Overview Uruguay

Visiting Uruguay

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Stories and Tips Uruguay

Beaches and Popular Places North of Punta del Este

Written by Robert Raymond Ingledew on 20 Jan, 2007

There are a number of nice places north of Punta del Este: Barra de Maldonado, José Ignacio, La Paloma, Punta Diablo, and up to the international border with Brazil at Chuy. The first two destintions, BARRA DE MALDONADO and the JOSE IGNACIO LIGHTHOUSE area, are…Read More


A Day Tour to Colonia

Written by SeenThat on 17 Nov, 2005

The Portuguese, who needed a port along the Rio de la Plata, founded Colonia in 1680. Nowadays it is an essential stop to everyone visiting Uruguay. The capture of the city in 1762 by the Spaniards lead to its hybrid look: the streets are not…Read More


A Day Tour to Punta del Este

Written by SeenThat on 17 Nov, 2005

Punta del Este is just a couple of hours by bus to the east of Montevideo. Its name means Eastern Point and hints to the main characteristic of the town, which is built on a short peninsula placed at the exact point of the meeting…Read More


A Walk Through Montevideo

Written by SeenThat on 05 Nov, 2005

Due to decentralization efforts in the late nineteenth century, Montevideo’s sights are spread around; yet the tour is worth the effort, since many of them are extraordinary, and not only in the South American context. However, the downtown area can be explored by…Read More


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Colonia del Sacramento

Written by SeenThat on 08 Sep, 2005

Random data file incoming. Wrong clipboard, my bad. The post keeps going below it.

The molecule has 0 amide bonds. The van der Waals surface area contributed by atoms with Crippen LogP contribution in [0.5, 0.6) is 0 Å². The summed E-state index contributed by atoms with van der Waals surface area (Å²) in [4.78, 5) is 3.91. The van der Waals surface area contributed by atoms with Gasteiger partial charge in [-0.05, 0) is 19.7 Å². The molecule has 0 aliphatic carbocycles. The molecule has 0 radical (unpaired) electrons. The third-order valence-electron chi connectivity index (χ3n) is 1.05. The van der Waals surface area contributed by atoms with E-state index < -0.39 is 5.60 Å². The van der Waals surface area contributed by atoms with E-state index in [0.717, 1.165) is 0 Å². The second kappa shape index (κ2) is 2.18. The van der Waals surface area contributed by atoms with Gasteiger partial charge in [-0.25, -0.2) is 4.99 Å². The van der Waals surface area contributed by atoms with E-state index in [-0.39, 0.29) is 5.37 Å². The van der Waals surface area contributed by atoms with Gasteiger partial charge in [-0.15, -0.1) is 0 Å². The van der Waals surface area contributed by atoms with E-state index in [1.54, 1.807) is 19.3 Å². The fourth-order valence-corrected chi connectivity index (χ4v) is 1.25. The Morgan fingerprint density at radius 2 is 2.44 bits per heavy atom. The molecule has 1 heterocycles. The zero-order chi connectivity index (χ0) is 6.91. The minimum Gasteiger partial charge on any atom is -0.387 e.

Colonia was founded in 1680 by the Portuguese, who needed a port along the Rio de la Plata. The capture of the city in 1762 by the Spaniards lead to its hybrid look: the streets are not arranged in the typical grid of most cities…Read More


Paysandu

Written by SeenThat on 08 Sep, 2005

Paysandu is the country’s second-largest city and a good place to sample the Uruguayan Littoral. A few days in this relaxed town will ensure a proper recover after a long trip: quiet beaches, good food, and easygoing people are the answer to most problems. The…Read More


Melo

Written by SeenThat on 08 Sep, 2005

About 400km northeast from Montevideo, Melo is at the centre of the long border between Uruguay and Brazil, and thus it gained its name as a transport hub for the interior. Before crossing there through the Rivera, Acegua, or Rio Branco passes, you most probably…Read More


Chuy Chui

Written by SeenThat on 08 Sep, 2005

Chuy, or Chui as it is named on its Brazilian side, is the perfect example of a friendly border. The border between the countries passes through the middle of an avenue. The Uruguayan side is called Avenida Brasil and the other one is expectedly called…Read More


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Four Seasons Resort - Carmelo

Written by hajecj on 25 Oct, 2004

This is a bit of a departure for the Four Seasons, since it was originally built as an independent resort, and the Four Seasons only recently took it over. The resort design is Polynesian, which seems strange in the woods of South America, but…Read More


The hydrofoils

Written by Todd W. on 26 Oct, 2000

The hyfrofoils leave from downtown Buenos Aires regularly (south of the main train station - it's not a pleasant walk across several major roads with manic B.A. drivers), taking about 45 minutes each way. They're pretty swank, with duty-free shopping (which is nevertheless very expensive),…Read More


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